Saturday, 18 January 2020

Thieving Employers.

         If you know anything about your working class history you will be aware of all those long and hard struggles to wrestle some concessions from the employer class to improve our quality of life, The 8 hour day, the 40 hour week, paid holidays, sick pay etc.. They were long and hard struggles, and the progress was slow. Some people paid dearly in those struggle from being blacklisted by employers, arrested by the state and on occasions some paid with their life.
        A short period and people took these conditions as normal, only to find that bit by bit they were being dismantled by the employer class, all under the banner of efficiency, profit and the illusion of "freedom of choice". All these changes stripping away at workers conditions were always given the stamp of legitimacy by the state, the corporate bosses minders.
        From this we should all realise that conditions won from employers are not ours to keep, they will be taken back bit by bit by the employer class. Their battle for ever increasing profit and low production costs will always drive them to chip away at your conditions. This is done in various ways, today its methods include zero hours contracts, pushing workers to be "self employed" etc. freeing the employer from national insurance, holiday pay, etc. Also freeing the employer from any responsibility concerning the employee and their conditions.
        The only sure way to improve our working conditions on an ever improving scale, is to remove the employer, in other words bring down capitalism and its co-joined partner, the state.
       This extract may sound very familiar to lots of you, the total disregard by the employer, of the employee as a human being.
     WORKER: Well yes, my terms and conditions leave a lot to be desired. For example, I was on a contract for a maximum of 20 hours, but if I had no students I had no pay. So in reality because of the vagaries of the people we teach, who often have chaotic lifestyles, my hours could vary anywhere between 10 and 20 in a given week, so obviously my pay reflected this. Also we have to take leave around the school holidays. So effectively, because you can't earn enough annual leave to cover this amount you are without pay for around 8-10 weeks a year.
     AWSM: Is the pay good?
    WORKER: On paper it looks ok. I won't go into the exact figures, but it is $30+ an hour and seems generous. The reality however is very different. I get paid what is known as an inclusive rate. This means I get deductions for my holiday pay, which I know isn't that unusual, but also I have to pay the kiwisaver employer contributions out of my pay, which was a new thing for me and totally surprised me as I didn't even know that was a thing. Also we don't get paid for any time we spend preparing lessons or marking, and it is expected we are in the building at least half an hour before any class that we are teaching starts. Another thing that winds me up is once a month we are expected to attend staff meetings, without pay, that can drag on for over 2 hours, thanks to two managers who will talk and talk interminably about nothing much - of course they will be getting paid as they enjoy the luxury of 40 hour contracts.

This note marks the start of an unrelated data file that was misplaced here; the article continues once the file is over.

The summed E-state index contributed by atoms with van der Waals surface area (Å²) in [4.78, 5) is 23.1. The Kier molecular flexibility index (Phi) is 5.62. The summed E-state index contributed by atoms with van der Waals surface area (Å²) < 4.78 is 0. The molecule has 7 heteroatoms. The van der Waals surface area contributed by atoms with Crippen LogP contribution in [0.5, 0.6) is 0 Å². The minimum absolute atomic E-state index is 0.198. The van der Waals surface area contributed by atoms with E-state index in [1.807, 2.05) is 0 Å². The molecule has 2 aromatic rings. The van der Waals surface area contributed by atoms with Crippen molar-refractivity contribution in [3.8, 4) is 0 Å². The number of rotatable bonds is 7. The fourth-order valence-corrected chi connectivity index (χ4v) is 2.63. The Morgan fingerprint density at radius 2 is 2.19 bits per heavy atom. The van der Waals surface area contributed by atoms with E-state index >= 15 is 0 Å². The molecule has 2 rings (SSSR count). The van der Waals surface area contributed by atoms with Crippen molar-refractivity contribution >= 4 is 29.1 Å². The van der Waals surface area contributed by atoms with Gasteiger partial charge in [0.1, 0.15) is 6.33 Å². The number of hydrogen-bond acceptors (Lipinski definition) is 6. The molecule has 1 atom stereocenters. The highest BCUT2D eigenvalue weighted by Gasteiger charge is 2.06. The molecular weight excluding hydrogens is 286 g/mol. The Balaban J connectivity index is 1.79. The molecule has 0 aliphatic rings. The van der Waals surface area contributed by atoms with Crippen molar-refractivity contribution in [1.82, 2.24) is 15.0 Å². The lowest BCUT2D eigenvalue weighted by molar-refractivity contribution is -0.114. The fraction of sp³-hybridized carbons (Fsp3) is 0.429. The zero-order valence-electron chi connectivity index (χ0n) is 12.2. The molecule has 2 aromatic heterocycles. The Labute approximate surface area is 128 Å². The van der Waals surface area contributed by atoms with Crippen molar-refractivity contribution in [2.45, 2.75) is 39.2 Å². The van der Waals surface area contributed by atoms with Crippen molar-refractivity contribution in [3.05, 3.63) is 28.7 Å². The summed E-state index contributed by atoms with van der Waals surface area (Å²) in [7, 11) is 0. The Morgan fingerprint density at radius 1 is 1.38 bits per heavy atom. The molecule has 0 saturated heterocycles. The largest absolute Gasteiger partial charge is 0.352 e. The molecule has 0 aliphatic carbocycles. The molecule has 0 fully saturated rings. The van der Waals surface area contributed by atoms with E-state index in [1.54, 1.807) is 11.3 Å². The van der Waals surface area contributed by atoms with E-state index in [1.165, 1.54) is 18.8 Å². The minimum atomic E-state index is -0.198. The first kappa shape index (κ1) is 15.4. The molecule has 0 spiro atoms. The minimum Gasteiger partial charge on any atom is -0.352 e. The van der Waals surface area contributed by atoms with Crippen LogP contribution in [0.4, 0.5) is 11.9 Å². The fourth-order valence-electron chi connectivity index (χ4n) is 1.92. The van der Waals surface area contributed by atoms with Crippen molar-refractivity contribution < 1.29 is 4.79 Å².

AWSM: In the previous question you said you were on a contract with a maximum of 20 hours, did this change?
      WORKER: Yes, at the end of Term 2 last year I was asked if I would like to take on a new course that involved 40 hours per week teaching. I accepted and they put me on a salaried contract which actually saw my pay drop by about $8 per hour. The course actually involved a lot more than 40 hours a week with gathering resources and marking, and of course, such is the lot of a salaried worker, you don't get overtime - but of course if you ever leave early then it is seen as theft of time. I got reprimanded once for leaving an hour early for a doctors appointment - this having worked for the previous 4 saturdays above my 40 hours to catch up with my workload.
      AWSM: Things like that must drive you mad?
     WORKER: Honestly, I have been in the workforce for a long time now and I have no expectation of being treated differently. I really don't think I have ever had a boss who I had any respect for and would treat you decently.
      AWSM: Are you still on that contract now?
    WORKER: No. As soon as my course finished they put me back on a 20 hour/Zero hour contract. Presumably so they don't have to pay me fully for public holidays. When I return at the beginning of next term I will be offered the 40 hour contract again.
      AWSM: How do your colleagues view their working conditions?
    WORKER: No-one really talks about it. I try and get others involved in conversations but they really don't want to rock the boat at all.
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